The War Comes to Cranbrook
The Japs shelled Sydney on Sunday night,
Hoping to give us all a great fright,
But I’m sure they didn’t succeed.
They fired their shells, from a six-inch gun,
And for myself at least, it was all great fun,
As the shells screamed overhead.
Most of the shells they fired were duds,
Though I did hear one or two thuds
Caused by a couple of live ones.
A shell landed in the street behind us,
But nobody, nobody, made any fuss,
Because of the loud explosion.
This shell wrecked a couple of places,
But you could tell by the smiling faces,
That nobody worried at all.
The Japs very soon left us alone,
And immediately I was heard to moan,
Because the shelling was over.
The Shelling of Sydney, R. P. Silverton (Remove A)1
On a bitterly cold night on 31 May 1942, three Ko-hyoteki class midget submarines crept past an incomplete anti-submarine boom net and into Sydney Harbour.2 While the first two were detected and destroyed, the third sank the converted naval barracks ferry HMAS Kuttabul, leaving twenty-one sailors dead.3
One former boarder recalled hearing the “ear shattering explosion” rattle the school’s windows as he walked back to Harvey House after a day with his mother.4 A week later, Frank Tebbutt witnessed “quite a lot of fireworks” from the Rawson House verandah as two submarines bombarded Sydney and Newcastle.5 The shells failed to cause significant damage, but, despite the optimism of R. P. Silverton’s poem, the attacks left everyone shaken, certain that a Japanese invasion was just around the corner.
The outbreak of WWII on 1 September 1939 affected our students' schooling, as the school attempted to contribute to the war effort and prepare for invasion. Throughout the 1940s, Cranbrook suffered from a shortage of staff.6 The shortage of domestic workers was most pronounced after 1943, when all Australian citizens over the age of sixteen were required to register for national service.7 According to Hamilton Harvey Sutton, this was not necessarily an unfortunate consequence of the war, as it made him and his classmates “realise that we were part of the school, and we had to do everything we could to help it, which we did”.8 This included raking the driveway, taking out the rubbish and weeding the ovals.9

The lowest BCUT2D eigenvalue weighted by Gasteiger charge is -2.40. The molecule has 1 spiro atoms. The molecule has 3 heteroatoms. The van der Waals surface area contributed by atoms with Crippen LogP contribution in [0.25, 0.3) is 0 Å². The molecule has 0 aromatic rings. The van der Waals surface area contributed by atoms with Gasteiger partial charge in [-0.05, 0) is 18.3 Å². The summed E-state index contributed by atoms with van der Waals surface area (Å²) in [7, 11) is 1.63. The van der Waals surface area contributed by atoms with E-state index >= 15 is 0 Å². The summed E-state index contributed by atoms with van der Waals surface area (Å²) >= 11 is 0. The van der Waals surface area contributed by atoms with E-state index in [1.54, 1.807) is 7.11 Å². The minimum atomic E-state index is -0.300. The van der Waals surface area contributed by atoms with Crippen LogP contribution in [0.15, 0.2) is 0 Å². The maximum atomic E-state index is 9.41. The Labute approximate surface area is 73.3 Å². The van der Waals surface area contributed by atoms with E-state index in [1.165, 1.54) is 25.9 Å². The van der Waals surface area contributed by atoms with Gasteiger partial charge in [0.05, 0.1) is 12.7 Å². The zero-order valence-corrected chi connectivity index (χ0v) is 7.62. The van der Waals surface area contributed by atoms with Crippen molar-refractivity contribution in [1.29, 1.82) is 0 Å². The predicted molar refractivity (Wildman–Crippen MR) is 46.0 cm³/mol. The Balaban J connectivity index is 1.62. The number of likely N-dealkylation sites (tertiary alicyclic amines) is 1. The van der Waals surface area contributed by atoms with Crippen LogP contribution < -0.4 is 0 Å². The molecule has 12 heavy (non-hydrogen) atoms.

From 1943, the school's boys also helped to construct air raid shelters on the freshly weeded ovals and tennis courts.10 Contractors excavated the sand and built the shelters with “big wooden supports on the side”.11 The students then spent weeks piling the “huge heaps of excavated sand” on top of their galvanised iron roofs.12 Frank enjoyed this “reprieve from the classroom immensely”.13 The cellars under Rawson House were also fitted out and strengthened as a shelter for boarders and, after much practice, they became very efficient at evacuations – exiting the school and taking cover in just under five minutes.14
Despite such light-hearted recollections, it is clear that WWII demanded great personal sacrifice from Cranbrook's students. Looking back, past student and army officer Tim Bruxner regretted that his final year at Cranbrook in 1939 “wasn’t a good one” due to “the continual news coming from overseas”, and the despair of the parents, who “all had been involved in the first war”.15 He was disappointed to miss the opportunity to perform in the school play, due to the “more serious” cadet training required under the “certain knowledge that we were all inevitably going to be in the service ourselves”.16
Our school greatly admires the sacrifices that students like Tim made for our country, and the school spirit that students like Frank demonstrated. While the school magazine of 1939 despaired at the “narrowing of prejudices and jealousies” that had caused another global conflict, these Cranbrookians combatted war with the school values of service to others and action and team work.
- 1. R. P. Silverton, "The Shelling of Sydney," The Cranbrookian 23 (1942).
- 2. See Steven L. Carruthers, Japanese Submarine Raiders, 1942: A Maritime Mystery (Melbourne, Vic: Casper Publications, 2006); Peter Grose, A Very Rude Awakening: The Night the Japanese Midget Subs Came to Sydney Harbour (Crows Nest, NSW: Allen & Unwin, 2007); Bob Wurth, 1942: Australia's Greatest Peril (Sydney, NSW: Pan Macmillan, 2010); National Archives of Australia, "Japanese Midget Submarine Attacks on Sydney, 1942 – Fact Sheet 192", Australian Government, http://www.naa.gov.au/collection/fact-sheets/fs192.aspx.
- 3. "Australia under Attack", Australian War Memorial, https://www.awm.gov.au/visit/exhibitions/underattack/bombed/sydney.
- 4. Quoted in David Thomas and Mark McAndrew, Born in the Hour of Victory: Cranbrook School, 1918-1993 (Caringbah, NSW: Playright Publishing, 1998), 80.
- 5. Frank Tebbutt, "Memoir" (Cranbrook Archives, 2016).
- 6. Thomas and McAndrew, 74.
- 7. Ibid.
- 8. Hamilton Harvey Sutton, interview by Vicki Mesley, 1994.
- 9. Ibid.
- 10. "General Items", The Cranbrookian Vol. 22, No. 3 (1942): 3.
- 11. Harvey Sutton, op. cit.
- 12. Tebbutt, op. cit.
- 13. Ibid.
- 14. Thomas and McAndrew, 78.
- 15. Tim Bruxner, interview by Vicki Mesley, 13 January, 1994, interview S244/11.
- 16. Ibid.